SEATTLE — Teamwork is one of the pillars of success in team sports. A quarterback needs his offensive line, the pitcher needs his catcher — you can’t win without your fellow comrades supporting you.
The same idea applies to hackathons and is something I witnessed first-hand on Day 2 of Sports Hack Day.
My team is building an app that shows side-by-side comparisons of football players today versus when they were in college. We’re seeing how much head sizes have grown, a telling sign of a performance-enhancing drug user. People can vote on whether they think the player is “Juiced or Not.”
There are lots of pieces to the development puzzle. Each team member is working on a different part of the app: the back-end server, the database, the front-end user interaction, the app logic, the content, etc., etc.
All those parts need each other to be successful. Without the front-end design work, the back-end labor is worthless, and vice versa. Several people work on the database, which is comprised of all sorts of different pieces that need one another.
We’ve been sitting at the same table for about 12 hours now. While there are some periods of hard-working silence, the communication has been excellent and efficient. My teammates are constantly asking questions to each other, finding out information that will help them with their own part of the project.
When we run into problems, something rather simple happens: we talk about it. People pitch in their ideas and thoughts, and a solution usually arises.
The team is also very open to teaching. Everyone has different amounts of experience with the tools we’re using — I have, like, none — and the amount of peer-to-peer instruction going on has been impressive.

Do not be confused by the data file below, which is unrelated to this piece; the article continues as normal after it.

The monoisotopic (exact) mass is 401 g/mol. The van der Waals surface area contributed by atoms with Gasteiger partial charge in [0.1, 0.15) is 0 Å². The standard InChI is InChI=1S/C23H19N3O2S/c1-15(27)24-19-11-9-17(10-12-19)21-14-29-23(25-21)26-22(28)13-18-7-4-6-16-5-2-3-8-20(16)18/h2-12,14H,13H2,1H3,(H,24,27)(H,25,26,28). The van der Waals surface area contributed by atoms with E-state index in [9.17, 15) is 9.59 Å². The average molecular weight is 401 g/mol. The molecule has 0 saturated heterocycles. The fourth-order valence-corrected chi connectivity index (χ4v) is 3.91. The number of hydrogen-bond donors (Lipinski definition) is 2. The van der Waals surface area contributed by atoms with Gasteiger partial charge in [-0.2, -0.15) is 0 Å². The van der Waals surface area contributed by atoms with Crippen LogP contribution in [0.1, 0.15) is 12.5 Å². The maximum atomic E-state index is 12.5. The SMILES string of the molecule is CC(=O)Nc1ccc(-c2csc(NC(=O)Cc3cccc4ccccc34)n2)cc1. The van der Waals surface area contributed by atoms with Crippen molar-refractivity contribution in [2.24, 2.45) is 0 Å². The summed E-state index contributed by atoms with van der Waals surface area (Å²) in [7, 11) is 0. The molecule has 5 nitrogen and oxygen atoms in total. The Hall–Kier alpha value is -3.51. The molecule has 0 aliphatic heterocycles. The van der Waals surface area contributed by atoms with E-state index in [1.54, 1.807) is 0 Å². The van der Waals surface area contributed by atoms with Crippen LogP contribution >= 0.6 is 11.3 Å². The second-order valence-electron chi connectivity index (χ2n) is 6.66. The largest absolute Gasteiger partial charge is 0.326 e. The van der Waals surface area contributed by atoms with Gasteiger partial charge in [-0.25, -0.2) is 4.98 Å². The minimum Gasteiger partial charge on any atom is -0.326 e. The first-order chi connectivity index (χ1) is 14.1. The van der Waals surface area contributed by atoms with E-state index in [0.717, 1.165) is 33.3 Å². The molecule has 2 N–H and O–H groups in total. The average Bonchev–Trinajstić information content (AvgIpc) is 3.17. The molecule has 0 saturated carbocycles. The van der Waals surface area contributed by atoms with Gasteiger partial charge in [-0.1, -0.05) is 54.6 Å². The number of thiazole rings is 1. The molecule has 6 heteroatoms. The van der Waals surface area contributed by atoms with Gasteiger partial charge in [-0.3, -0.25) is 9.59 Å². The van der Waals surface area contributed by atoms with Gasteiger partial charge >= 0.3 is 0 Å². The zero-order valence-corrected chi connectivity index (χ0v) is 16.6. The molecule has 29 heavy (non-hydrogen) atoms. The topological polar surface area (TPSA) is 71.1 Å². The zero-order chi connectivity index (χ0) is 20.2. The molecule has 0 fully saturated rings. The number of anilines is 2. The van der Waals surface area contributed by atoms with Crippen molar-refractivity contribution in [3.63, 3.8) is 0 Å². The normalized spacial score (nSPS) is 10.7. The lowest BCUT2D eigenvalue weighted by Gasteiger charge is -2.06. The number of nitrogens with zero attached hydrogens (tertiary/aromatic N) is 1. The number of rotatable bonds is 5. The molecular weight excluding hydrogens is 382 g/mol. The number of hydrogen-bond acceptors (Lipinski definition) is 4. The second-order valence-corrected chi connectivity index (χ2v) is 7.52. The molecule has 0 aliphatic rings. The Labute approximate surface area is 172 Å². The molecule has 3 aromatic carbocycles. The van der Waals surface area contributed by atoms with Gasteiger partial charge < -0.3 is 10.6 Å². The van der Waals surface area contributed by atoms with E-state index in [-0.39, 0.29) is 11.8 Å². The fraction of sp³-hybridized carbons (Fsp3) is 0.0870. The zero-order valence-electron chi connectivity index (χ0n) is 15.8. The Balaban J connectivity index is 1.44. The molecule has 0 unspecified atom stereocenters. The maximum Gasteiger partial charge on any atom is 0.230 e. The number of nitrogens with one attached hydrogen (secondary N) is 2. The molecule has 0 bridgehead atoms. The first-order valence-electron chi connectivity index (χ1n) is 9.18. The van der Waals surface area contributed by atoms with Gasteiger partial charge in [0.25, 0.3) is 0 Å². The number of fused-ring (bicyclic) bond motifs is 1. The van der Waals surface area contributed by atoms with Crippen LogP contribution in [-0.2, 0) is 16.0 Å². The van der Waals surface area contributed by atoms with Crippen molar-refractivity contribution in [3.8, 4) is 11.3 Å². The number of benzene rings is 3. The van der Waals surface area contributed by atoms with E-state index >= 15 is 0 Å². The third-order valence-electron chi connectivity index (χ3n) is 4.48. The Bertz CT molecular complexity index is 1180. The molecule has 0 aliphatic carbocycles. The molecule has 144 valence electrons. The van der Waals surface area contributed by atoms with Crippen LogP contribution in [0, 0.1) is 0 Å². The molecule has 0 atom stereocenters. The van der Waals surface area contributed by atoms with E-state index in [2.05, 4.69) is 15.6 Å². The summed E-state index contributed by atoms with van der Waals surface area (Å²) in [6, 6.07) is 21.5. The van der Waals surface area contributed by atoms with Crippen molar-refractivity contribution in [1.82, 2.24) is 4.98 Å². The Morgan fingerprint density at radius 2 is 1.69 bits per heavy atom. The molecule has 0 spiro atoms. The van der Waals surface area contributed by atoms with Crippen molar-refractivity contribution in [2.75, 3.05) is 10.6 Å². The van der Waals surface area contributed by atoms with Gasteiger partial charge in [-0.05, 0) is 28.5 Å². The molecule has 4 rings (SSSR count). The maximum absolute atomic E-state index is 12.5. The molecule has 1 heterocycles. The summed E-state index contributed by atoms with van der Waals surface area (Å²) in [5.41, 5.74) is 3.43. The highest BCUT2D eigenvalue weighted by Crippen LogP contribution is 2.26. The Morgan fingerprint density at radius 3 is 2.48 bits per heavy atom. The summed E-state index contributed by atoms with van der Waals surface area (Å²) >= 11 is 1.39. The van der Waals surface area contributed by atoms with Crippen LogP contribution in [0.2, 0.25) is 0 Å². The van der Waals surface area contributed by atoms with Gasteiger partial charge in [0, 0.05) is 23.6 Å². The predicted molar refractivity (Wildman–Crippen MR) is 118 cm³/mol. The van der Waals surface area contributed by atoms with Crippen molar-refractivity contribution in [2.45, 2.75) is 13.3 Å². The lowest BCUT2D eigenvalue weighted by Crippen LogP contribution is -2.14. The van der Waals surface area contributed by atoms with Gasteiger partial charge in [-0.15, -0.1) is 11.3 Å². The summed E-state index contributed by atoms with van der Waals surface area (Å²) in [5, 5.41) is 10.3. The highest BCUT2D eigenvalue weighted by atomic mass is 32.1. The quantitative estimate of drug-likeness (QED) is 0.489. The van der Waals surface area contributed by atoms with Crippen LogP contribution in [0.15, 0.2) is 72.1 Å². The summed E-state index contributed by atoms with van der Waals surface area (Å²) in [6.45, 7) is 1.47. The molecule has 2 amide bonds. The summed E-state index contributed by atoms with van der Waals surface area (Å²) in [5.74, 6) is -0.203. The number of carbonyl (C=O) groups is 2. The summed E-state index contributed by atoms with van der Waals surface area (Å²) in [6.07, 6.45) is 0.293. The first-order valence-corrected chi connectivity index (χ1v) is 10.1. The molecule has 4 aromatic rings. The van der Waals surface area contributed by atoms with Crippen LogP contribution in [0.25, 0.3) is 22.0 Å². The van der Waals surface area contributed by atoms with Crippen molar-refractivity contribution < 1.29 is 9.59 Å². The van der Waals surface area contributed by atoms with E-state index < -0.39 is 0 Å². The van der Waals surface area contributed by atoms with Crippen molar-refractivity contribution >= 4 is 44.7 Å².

I came here not understanding all the work that goes into programming an app. While the event is not quite over — demos and judging commence Sunday afternoon — I’m already more appreciative of what exactly computer programmers do for their projects and how they can work together as a cohesive unit, all sharing the same passion to build a great app.
I sometimes wish people understood how much work goes into some of the articles we post on GeekWire. It may take you just five minutes to get through a piece that took us ten hours to do the research, reporting and writing. That’s why it feels so good when positive feedback comes through — that’s when you know your work was worth it.
I’m quickly learning that it’s the same for apps — actually, this experience has actually helped me think about finished-work past writing, sports or computer development. Whether it’s a piece of art, a motion picture, a skyscraper, a smartphone, a shoe — there is so much effort put into the things we use everyday that are often taken for granted.
It’s late now and everyone’s eyes are getting droopy. Time for some rest and we’ll be back at it tomorrow.
Reach staff reporter Taylor Soper at firstname.lastname@example.org or on Twitter @Taylor_Soper